Amazon has officially announced the two cities that will host their new headquarters. What do we know about the location factors that went into their decision?
Back in 2017, we discussed Amazon’s acquisition of Whole Foods and what we could learn about their site selection model using location intelligence. With Amazon officially announcing Long Island City, NY and Crystal City, VA as their new secondary headquarters locations, let’s take a look at what factors went into their decision, and how the site-selection process can be streamlined using LandVision™.
Amazon HQ2 Site Selection Criteria
In September 2017, Amazon submitted an eight-page public request for proposal (RFP) detailing their requirements for potential headquarters locations. Thanks to this, we actually know a lot about what the e-commerce giant was seeking from a new host city.
As you can imagine, Amazon had very strict site selection requirements. The company sought existing buildings on site that were at least 500,000 square feet in size and situated on up to 8 million square feet of land. Additionally, the site needed to be located within 30 minutes of a population center and no more than 45 minutes from an international airport. This last point alone helped narrow their search right away.
Amazon is in the logistics business, so it’s no surprise that their expectations were high in this area as well. Onsite access to mass transit, whether it be train, subway, or bus, was mandatory. The site could be no further than two miles from major highways, and Amazon also requested a full transit analysis that included traffic congestion during peak commuting hours. The company needed to ensure that logistics were accounted for up front so that any factors impacting their operations could be minimized.
The community around a prospective site was important to Amazon, both from a workforce perspective and in terms of livability. Sites located in close proximity to a “strong university system” were preferred, and the company also asked applicants to provide information on the cost of living, housing prices/availability, and crime rates. What this tells us is that the company clearly wanted to be in an environment conducive to attracting top talent, but they also wanted to find a place that their employees would want to live in.
How LandVision™ Helps With Site Selection
Using our powerful map-based application, LandVision™, it’s possible to analyze these criteria, and any other important factors in the site selection process, spatially. Our nationwide parcel database, complete with full ownership information, property value, and much more, can be accessed with just the click of a button. Demographic information, such as crime rates and household income, administrative boundaries, and even traffic congestion data are all available out of the box. Additionally, any compatible data can be imported and visualized alongside our content. This puts all of the information needed to make site selection decisions in one standard location for easy analysis.
LandVision™ allows you to visualize only the properties that are best suited for your needs. For example, Amazon would have the ability to search within an area for all properties that held buildings larger than 500,000 square feet, with specific parameters around the lot size as well. In the figure above, we’ve used LandVision™’s aggregate acreage search capabilities to highlight all properties, or groups of adjacent properties owned by the same entity, that are between 150 and 200 acres in size in Arlington, VA. This ensures that Amazon is aware of all of the properties in the area that may be suited for their new headquarters, even if they may need to lease multiple properties to accommodate their facility.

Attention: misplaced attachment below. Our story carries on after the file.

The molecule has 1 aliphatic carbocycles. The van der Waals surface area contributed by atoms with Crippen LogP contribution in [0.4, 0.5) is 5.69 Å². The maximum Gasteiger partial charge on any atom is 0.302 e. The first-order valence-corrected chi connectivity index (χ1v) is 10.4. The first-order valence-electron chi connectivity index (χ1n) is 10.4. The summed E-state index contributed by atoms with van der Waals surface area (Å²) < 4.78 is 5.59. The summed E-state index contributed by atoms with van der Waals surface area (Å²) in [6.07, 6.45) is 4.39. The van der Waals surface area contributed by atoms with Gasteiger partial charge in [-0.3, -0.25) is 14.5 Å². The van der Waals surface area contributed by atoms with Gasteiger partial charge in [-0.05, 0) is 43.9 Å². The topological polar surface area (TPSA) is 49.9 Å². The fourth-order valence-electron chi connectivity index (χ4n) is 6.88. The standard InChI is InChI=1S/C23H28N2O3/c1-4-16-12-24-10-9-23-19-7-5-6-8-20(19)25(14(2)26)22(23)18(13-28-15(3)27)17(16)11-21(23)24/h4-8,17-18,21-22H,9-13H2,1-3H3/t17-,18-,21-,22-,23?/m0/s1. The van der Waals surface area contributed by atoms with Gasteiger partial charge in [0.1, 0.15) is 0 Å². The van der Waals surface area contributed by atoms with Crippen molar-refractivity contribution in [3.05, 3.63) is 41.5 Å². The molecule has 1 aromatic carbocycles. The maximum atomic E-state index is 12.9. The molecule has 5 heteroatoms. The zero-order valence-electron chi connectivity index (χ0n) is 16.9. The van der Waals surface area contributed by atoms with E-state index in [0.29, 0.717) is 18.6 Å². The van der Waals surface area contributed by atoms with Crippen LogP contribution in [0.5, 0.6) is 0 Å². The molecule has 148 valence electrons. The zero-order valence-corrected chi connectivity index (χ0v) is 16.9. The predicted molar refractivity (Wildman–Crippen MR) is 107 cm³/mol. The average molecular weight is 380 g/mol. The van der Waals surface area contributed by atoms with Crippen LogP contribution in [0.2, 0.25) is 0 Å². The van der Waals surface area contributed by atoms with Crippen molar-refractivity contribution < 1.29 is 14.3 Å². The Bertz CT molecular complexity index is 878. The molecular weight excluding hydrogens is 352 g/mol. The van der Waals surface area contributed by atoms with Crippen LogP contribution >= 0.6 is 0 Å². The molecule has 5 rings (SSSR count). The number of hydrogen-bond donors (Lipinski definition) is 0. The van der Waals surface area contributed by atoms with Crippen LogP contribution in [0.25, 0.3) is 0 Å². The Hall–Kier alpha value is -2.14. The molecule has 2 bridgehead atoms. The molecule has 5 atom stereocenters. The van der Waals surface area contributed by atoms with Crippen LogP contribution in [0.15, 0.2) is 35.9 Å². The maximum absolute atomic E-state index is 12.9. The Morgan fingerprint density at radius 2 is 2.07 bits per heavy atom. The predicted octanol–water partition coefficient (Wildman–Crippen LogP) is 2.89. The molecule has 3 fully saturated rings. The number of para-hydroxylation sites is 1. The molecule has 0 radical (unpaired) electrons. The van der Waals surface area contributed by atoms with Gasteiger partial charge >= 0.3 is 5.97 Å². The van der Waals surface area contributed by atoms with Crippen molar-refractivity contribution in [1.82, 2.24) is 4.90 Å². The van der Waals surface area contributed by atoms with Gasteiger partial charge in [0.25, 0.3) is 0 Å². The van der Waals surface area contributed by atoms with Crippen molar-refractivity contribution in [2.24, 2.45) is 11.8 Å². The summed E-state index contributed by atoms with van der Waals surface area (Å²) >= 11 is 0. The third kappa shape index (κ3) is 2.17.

With a preliminary list of sites outlined, Amazon would be able to begin layering information on top of prospective sites to ensure that their other criteria were met. As an example, annual traffic data could be overlaid to simultaneously ensure that a site is close enough to major highways and understand patterns of congestion, immediately satisfying two requirements. The company could even have searched by average annual daily traffic count to eliminate sites near heavily congested roads.
As they completed the process of eliminating sites that failed to meet basic logistics criteria, Amazon could then turn their attention to the greater surrounding area. The quality of the local education system was another big factor in Amazon’s decision, which could have been added to their map as a layer. At a glance, Amazon would be able to see the school districts that governed local public schools, and they could even drill down to what parts of town were assigned to specific elementary, middle, and high schools. They could even view the ratings of the school districts! Additional demographic layers would also help provide a more complete picture of the nearby population.
For mapping proximity to major universities, Amazon would benefit from LandVision™’s easy configurability. University location data is publicly accessible, and by simply uploading a spreadsheet or shapefile into LandVision™, Amazon could have visualized these locations.
As they approached the time to select finalists, Amazon could utilize LandVision™ to generate site profile reports for any promising properties. For any property under consideration, these reports would provide imagery, property information (including ownership), area demographics, crime data, and much more, within a specified range of a property.
With the help of a location intelligence platform, site selection processes of all shapes and sizes are made much more manageable. Are you interested in learning how LandVision™ can help make your site selection process easier? Schedule a demo to see LandVision™ in action, or contact us today for more information!